2012 Trends in Philanthropy: DataPosted: 14 February 2012
This is the final installment of our three-piece post examining what 2012 has in store for philanthropy. We’re taking our lead from Lucy Bernholz’s Philanthropy and Social Investing: Blueprint 2012 which notes three big shifts in store for the sector this year. Today we’ll be taking a look at data and it’s role in creating the social good.
Data and the desire to accumulate it tends to fall in and out of fashion in Australian philanthropic circles. Opponents compare the collation with the chains of government bureaucracy or worse still, that overly self-indulgent practice of ‘naval gazing’. On the flip side of the argument you have proponents espousing data as a commodity every bit as important as the currency distributed through grants.
Gone are the days of data being considered simply numbers on a spreadsheet. The Blueprint paints a wonderful picture of the changing face of data and how we use them:
In reality, anything that can be digitized can become data. This includes items that start out digitally – photos, videos, cell phone calls, text messages, Facebook posts, and blog comments. It also includes things we convert to digital form – books, old newspapers, films, music, and the content of our file cabinets. Once this material is digitized and we can click on it, “like” it on Facebook, or share it via Twitter with friends we create another layer of data.
Data allows for the impact of our philanthropy to be captured, shared and understood in ways like never before. Equally we can better and more quickly measure the campaigns people respond to and as a result help to bring resources and effort to major issues more quickly. As individuals we can donate via text messaging (not as well as we should be able to here in Australia), crowd funding, Twitter, Facebook, online newspapers, and an array of other web tools – all of which leave a trail of giving data behind. We respond and interact with data in today’s world – we are the creators the next role is to become the curators.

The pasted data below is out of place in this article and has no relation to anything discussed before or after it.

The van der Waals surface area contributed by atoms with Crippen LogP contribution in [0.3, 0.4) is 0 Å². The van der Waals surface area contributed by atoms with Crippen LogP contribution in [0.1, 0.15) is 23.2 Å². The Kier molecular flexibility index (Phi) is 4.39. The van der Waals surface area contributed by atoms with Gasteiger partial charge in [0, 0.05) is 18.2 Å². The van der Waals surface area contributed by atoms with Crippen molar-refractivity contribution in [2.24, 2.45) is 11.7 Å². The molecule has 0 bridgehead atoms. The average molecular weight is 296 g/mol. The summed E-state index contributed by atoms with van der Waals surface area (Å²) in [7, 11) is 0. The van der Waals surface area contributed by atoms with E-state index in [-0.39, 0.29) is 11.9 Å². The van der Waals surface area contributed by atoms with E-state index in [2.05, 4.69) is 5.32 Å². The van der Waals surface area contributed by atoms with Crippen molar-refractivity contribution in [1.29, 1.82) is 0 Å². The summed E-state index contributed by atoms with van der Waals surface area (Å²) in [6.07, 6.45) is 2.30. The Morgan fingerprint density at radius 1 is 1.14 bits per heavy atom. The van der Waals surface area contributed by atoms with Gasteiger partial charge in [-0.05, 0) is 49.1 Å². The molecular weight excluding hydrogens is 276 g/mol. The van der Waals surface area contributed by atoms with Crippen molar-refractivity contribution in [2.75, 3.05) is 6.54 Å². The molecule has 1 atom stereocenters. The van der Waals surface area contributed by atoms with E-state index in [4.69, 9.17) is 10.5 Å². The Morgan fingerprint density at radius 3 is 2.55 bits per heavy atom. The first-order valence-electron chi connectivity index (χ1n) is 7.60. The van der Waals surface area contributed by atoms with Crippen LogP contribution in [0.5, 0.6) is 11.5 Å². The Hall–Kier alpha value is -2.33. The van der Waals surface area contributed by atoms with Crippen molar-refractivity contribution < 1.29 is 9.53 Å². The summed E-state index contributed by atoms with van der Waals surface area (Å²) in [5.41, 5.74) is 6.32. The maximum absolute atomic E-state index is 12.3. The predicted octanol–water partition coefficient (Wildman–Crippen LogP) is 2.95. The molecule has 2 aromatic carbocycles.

So has philanthropy in Australia responded to this changing landscape of data collection and use? In grantmaking philanthropists have long backed data collecting and building in the area of medical research but the sciences have a longer history of utilizing the power of data in their research and storytelling. For the community sector the sell to philanthropy is much tougher. Research, evaluation and data collection doesn’t excite philanthropists in the same way that getting tangible things done on the ground does.
The community sector is not alone in being under resourced to measure and understand its own impact. The philanthropic sector, which houses huge amounts of data, makes precious little use of any of it. The tide is slowly turning however. The Centre for Social Impact is undertaking mapping work, led by former Philanthropy Australia CEO – Gina Anderson, to examine where some of Australia’s major trusts and foundations are making gifts. Research at Queensland University of Technology’s Australian Centre for Philanthropy and Non-profit Studies is exceptional and building, while Swinburne University continues to grow its credentials in this space. All of these are positive advances but more can be done and is required.
Data is powerful. It helps us to tell our stories. To excite and teach us. Data helps us to build a picture of where we are as a society and where we might be headed. How we use and interact with data in 2012 has the potential to influence the trends we will be seeing in 2013. Is Australia’s philanthropic sector ready for this shift? I have my doubts but there is a slow movement occurring. Let’s revisit at the end of the year.
If you have not already done so, head to the Philanthropy 2173 Blog to get your hands on a copy of the Philanthropy and Social Investing: Blueprint 2012
You can follow the musings of Caitriona Fay on Twitter via @cat_fay or the Blog via @3eggphil